General Question

deni's avatar

Could these two weird breathing issues be related and if so, what might the problem be?

Asked by deni (23141points) March 6th, 2012

Two things happen to me frequently enough to take notice of, and I don’t know the cause of either. Yes I could just go to the doctor but I’d rather not, and neither are serious enough (or it doesn’t seem that way anyhow) for me to really make the push and find out what the root issue is, or if these things are common, or whatever.

1. I can’t sleep on my back. When I do, for longer than a half hour I’d say, my breathing becomes very restricted. My lungs feel tight and heavy. I can’t breathe in deeply. It is painful. So….I never ever sleep on my back, so I avoid the problem, but when I do accidentally it still happens. It was at its worst when I was about 15. Sometimes it actually impacted my day.

2. Occasionally, lets say, once a week on average, I go to take a normal breath and have a sharp pain in my chest. Not so sharp it’s really painful but more so it makes me panic because I can’t breathe in any farther. I exhale, which doesn’t hurt, but when I breathe in again it’s still there. Once or twice it has gotten to the point I could only take very shallow short breaths but it has never lasted more than about a minute total. Like I said its a sharp pain in the middle of my chest.

So, do you have any idea why these things might happen?

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20 Answers

Response moderated (Unhelpful)
JLeslie's avatar

Number 2 is most likely just a muscle cramp in the chest. No big deal (if I am right). For some reason I think it is more common in young people, but my memory is not for sure on that.

Number 1 is a little odd. Do you have any sort of post nasal drip, runny nose type of thing daily? Or, wake up with a stuffy nose? That sort of thing is more likely to be a problem when sleeping flat on your back, and can slow your breathing. Also, laying on your back exacerbates sleep apnea, which would inhibit breathing, and could result in feeling heavy in your chest, but it being painful is what makes that a little odd.

Is the pain the same in both circumstances? Also, do you lift a lot during the day?

filmfann's avatar

Look at unusual heart rhythm.
Your second issue happened to me quite a bit as a child. Turns out, it was my heart skipping a couple beats, then giving a huge pump to restart.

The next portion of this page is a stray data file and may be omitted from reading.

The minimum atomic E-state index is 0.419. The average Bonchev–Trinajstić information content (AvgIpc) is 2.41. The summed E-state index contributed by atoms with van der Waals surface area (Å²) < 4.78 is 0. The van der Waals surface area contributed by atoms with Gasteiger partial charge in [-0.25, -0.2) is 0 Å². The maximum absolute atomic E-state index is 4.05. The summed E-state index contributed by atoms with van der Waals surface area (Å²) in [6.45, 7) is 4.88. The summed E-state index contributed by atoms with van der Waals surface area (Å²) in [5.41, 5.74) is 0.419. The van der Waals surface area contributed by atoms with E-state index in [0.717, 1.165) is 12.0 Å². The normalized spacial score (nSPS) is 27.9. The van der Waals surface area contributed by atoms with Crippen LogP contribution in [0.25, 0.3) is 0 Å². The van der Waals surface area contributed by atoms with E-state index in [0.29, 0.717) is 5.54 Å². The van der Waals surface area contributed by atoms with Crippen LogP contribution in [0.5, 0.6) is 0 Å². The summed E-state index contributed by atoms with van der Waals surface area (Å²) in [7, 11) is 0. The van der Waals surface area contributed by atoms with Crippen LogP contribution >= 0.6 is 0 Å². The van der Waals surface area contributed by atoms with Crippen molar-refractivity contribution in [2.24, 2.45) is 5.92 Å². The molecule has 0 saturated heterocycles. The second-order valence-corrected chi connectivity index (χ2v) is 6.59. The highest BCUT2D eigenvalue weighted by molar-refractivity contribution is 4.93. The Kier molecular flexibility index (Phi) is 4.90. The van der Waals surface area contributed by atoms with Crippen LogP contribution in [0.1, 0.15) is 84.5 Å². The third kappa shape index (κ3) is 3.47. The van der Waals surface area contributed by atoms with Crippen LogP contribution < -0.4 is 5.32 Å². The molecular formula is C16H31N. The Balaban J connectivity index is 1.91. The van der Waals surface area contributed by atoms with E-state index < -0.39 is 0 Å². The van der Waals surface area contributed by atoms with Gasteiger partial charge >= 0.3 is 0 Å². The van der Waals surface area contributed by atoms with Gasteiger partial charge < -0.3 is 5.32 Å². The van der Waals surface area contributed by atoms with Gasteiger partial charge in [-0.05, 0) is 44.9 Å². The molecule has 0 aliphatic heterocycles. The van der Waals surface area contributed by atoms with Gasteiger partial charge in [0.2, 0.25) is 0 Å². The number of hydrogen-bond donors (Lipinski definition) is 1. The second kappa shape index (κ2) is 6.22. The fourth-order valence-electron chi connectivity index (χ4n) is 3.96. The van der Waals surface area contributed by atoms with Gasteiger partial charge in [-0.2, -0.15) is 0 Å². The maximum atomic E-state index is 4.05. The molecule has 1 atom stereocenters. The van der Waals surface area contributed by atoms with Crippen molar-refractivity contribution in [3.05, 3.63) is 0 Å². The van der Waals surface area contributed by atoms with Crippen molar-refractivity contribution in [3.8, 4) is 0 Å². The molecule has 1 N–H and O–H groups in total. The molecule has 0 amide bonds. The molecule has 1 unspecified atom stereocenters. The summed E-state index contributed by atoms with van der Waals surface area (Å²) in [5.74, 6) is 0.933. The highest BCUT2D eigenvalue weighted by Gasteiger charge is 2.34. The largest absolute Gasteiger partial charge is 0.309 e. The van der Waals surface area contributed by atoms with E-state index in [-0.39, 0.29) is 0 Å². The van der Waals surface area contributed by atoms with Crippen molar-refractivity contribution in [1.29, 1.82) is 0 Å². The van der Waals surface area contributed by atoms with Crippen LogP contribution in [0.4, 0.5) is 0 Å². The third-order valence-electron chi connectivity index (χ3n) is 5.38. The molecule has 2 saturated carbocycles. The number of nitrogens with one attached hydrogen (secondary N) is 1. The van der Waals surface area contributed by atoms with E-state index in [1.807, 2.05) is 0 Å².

Response moderated (Unhelpful)
JLeslie's avatar

@filmfann That’s interesting. I have an arythmia that misses beats, but I don’t feel any pain from it. I do feel like my entire body shuts down for the moment the beat is missed. I can’t breath at all, can’t move. It makes me feel like I am going to wake up dead when it is happening a lot. I am only aware of it while resting, it acts up most when my thyroid is way off, which either turns up my heart rate, or turns it down, depending on whether I am hypo or hyperthyroid at the time.

JLeslie's avatar

Just thinking it through more, it probably could be the same muscle cramping in one and two. Something about the position. Maybe when you are on your side the muscle is unlikely to cramp. Kind of like it is unlikely to get a charlie horse in your calf muscle when your foot is flexed. Just a guess.

Next time you are at the doctor you could mention it. They will take a listen to your lungs amd heart. Maybe do a quick EKG. Probably they will find nothing.

JLeslie's avatar

@Rarebear What threw me a little is the pain is in the middle of her chest. I had this as a teen just as your link describes, on the left side.

Rarebear's avatar

It’s the same thing, most likely. It’s caused from the visceral pleura getting caught on the parietal pleura from a little inflammation. If you take a really deep breath it’ll generally uncatch and the pain will subside. Antiinflammatories will often help.

deni's avatar

@Rarebear That sounds like it could definitely be it. I will have to note whether the pain is exactly in the middle of my chest like I thought it was or if it is off to the side, maybe I just didn’t notice.

@JLeslie I always thought the first issue was weirder too, and it’s also caused me much more discomfort. I don’t have any type of sinus issue, never get stuffed up or runny or drippy. I’ve blown my nose like twice in my life lol. So….it’s weird, and I’d kinda like to be able to sleep on my back once in a while!